The Cloud is NOT a Place

It was a cool fall day. Crisp, like when you take that first gulp of cold Shasta Ginger Ale after pouring it over fresh ice. I know you may be thinking at the moment, “Wait, do they still make Shasta?” Why yes they do. But back to the story. I was driving back from a meeting and just happened to glance up at the sky and noticed a very rare occurrence. Completely blue. So blue, I couldn’t find a cloud in my view. I am sure there were clouds up there, but I couldn’t see them at that moment. I didn’t want to search too long since I was driving and all. It got me thinking about something. Where have all the clouds gone?

A buzz word is a word that means a lot and nothing at the same time. It’s a word that offers a feeling of understanding, without an actual understanding. It’s a way to feel included in the conversation, but not really have to admit we aren’t quite sure what is being talked about. I’ve been guilty of this in my career. It’s just mentally easier sometimes to use a term you think you understand, than to really dig into what it means and truly understand it. Well, I finally got comfortable enough with my own ignorance.

I think the term “Cloud” is like that for a lot of people. Everyone is talking about it as if they know exactly what it is, but it’s clearly an ambiguous term that means a lot of different things to a lot of different people. Further, I think the technical people who are responsible for using the term on us, should also bear the responsibility of not confusing us about this thing called “The Cloud.”

For example, there is an ambiguous qualification of the cloud. You hear terms like Public, Private, Hybrid (And now Edge) to denote its apparent location and ownership. In addition, all marketing material uses statements about “moving” to the cloud, as if it is this land of opportunity. A destination to be longed for, that you should hurry up and get to before it’s too late; lest your competition out smart you as they pack up those moving trucks and head to the land of tomorrow.

I think it’s all a bunch of hogwash. Let me put it very plainly, if you have an internet connection, you are “in the cloud” already.  You and your organization are part of the cloud. No matter where you go, you are already there, in the cloud. There’s no destination to get to.

So, if you are already in the cloud, what are companies like Microsoft, Google, Dropbox, Slack, Amazon, Salesforce, and Rackspace (to name just a few) actually selling you? It’s the perception that they “have something special you need and are not suited to provide for yourself. It is something you are not willing to deal with on your own. Too technical for you to understand, of course, and what possible good could come from you maintaining control over your own information? It’s not doing you any good just sitting there for your use only. Give it to us so we can properly monetize…I mean, you don’t want the hassle of maintaining your own hardware, do you?”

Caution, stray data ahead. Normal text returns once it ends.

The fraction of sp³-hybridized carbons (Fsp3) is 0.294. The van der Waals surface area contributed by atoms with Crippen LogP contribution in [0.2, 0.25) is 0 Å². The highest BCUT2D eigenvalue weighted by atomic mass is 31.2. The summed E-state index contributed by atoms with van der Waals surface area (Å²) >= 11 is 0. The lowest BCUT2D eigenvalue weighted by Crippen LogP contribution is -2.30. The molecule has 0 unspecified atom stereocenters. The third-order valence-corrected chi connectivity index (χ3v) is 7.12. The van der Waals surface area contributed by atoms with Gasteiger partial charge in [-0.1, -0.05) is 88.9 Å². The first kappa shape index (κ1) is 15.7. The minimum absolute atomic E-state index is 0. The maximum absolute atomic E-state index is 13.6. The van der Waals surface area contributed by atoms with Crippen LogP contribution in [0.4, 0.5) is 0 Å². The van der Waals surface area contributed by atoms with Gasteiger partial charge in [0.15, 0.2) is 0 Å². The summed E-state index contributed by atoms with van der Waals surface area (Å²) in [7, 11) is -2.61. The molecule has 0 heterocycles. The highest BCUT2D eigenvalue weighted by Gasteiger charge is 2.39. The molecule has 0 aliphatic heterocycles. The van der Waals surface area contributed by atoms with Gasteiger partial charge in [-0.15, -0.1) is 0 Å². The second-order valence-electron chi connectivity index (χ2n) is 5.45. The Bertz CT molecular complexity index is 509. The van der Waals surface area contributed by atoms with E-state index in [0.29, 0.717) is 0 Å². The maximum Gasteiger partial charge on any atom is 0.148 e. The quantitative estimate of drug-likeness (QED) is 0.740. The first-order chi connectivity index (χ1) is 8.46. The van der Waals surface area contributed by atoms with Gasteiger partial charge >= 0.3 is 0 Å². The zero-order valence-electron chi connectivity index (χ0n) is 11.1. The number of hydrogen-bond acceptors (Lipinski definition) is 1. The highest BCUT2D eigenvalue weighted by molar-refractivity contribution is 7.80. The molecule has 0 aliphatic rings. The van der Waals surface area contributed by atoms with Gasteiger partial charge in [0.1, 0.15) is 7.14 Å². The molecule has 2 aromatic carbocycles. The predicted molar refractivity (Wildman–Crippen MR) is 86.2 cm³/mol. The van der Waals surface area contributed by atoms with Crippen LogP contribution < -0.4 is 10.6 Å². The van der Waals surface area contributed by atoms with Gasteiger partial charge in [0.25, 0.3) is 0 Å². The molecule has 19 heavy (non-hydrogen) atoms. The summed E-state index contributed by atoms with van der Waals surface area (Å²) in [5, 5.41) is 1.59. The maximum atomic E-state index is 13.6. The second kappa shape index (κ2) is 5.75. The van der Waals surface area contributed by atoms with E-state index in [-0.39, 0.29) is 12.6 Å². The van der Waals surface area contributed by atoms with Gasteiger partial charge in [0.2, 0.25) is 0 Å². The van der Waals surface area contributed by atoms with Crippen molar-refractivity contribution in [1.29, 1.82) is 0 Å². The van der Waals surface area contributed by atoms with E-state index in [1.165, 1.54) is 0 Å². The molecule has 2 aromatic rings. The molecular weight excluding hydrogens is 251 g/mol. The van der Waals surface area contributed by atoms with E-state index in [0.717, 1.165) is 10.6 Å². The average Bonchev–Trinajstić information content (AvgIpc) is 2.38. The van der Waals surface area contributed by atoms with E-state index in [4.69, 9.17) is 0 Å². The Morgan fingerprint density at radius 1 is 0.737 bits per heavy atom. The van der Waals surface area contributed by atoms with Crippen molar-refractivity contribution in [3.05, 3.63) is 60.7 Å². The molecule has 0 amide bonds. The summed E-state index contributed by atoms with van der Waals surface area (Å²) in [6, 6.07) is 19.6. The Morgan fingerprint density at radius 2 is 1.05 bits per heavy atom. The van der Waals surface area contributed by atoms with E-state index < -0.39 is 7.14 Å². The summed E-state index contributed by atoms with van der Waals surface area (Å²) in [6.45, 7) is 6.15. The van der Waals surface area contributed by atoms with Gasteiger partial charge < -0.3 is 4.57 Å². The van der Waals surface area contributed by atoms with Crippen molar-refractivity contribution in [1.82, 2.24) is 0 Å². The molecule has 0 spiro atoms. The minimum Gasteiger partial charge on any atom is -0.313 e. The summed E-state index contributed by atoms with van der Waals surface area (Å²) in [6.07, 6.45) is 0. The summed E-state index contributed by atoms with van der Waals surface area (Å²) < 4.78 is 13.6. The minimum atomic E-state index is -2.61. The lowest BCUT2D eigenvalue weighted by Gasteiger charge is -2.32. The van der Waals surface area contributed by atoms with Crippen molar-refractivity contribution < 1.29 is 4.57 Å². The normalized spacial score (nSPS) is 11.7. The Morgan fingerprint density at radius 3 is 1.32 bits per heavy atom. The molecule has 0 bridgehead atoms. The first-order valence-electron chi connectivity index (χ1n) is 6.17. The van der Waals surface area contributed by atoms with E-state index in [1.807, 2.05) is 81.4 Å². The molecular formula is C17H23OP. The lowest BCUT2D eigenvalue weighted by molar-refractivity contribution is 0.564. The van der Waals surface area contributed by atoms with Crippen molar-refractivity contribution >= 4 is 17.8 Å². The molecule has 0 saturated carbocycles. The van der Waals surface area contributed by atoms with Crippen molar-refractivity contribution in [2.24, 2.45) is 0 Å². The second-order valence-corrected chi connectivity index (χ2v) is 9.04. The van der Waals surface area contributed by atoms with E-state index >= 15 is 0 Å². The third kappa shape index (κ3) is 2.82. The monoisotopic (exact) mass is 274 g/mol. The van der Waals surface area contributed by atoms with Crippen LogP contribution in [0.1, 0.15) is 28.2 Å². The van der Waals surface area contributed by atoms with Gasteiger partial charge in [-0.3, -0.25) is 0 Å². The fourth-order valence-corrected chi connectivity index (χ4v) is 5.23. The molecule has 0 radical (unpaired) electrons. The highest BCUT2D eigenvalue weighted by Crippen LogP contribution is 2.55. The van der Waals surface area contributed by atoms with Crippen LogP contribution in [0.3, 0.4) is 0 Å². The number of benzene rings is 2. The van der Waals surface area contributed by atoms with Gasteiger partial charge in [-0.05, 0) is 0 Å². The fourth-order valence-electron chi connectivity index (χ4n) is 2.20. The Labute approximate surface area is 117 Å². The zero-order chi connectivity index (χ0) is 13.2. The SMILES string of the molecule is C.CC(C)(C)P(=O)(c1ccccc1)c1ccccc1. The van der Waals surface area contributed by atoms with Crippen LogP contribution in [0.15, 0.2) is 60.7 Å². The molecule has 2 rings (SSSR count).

Sorry about the whining, just had to get that off my chest. In one sense, they are correct. But only one sense. It is difficult to keep up with the changing technology. Technology is becoming so specialized and why not trust the professionals. So sometimes it is just easier, if you really need them, to defer to their expertise. I do it all the time. But once I learned more and more about the technical side of it, as with anything, it became less of a mystery. This thing we call the cloud, really isn’t what we’re told it is. I just wanted to try to clear this up a bit.

So here’s is an alternate definition (not mine) of this thing they call the “Cloud.” The cloud is merely a capability. It is the capability to access the network and its resources in an always on, available from everywhere, and from any device manner. The Cloud is NOT a Place. As a business owner or decision maker, start there. Try to look at your business or organization through the following lens.

Determine which parts of your business you cannot access at all times, from anywhere, and on ANY device and start there. Then ask yourself an even more important question. Are my clients/donors/constituents able to buy/donate/access my services in that same manner. This will tell you if your organization is truly ready to Become Cloud Enabled or not and give you the areas you should focus on first. It might mean that you need to purchase a service from someone, but it also might mean you can sit right where you’re at.

Hope this helps. Would love your thoughts and feedback.


View posts by Nathaniel
Nathaniel Breitbach has nearly 20 years of experience in the technology, business, non-profit spaces. Much of the experience expressed in his opinions on this blog come from real world problem solving in a very broad spectrum of organization types and technology solutions. Growing up in an entrepreneurial home, he finally ventured out on his own after realizing the missing piece in his career was creating his own vision for how small to medium sized organizations can leverage technology in a simple, cost effective manner; that allowed those organizations to maintain control over their information.
Scroll to top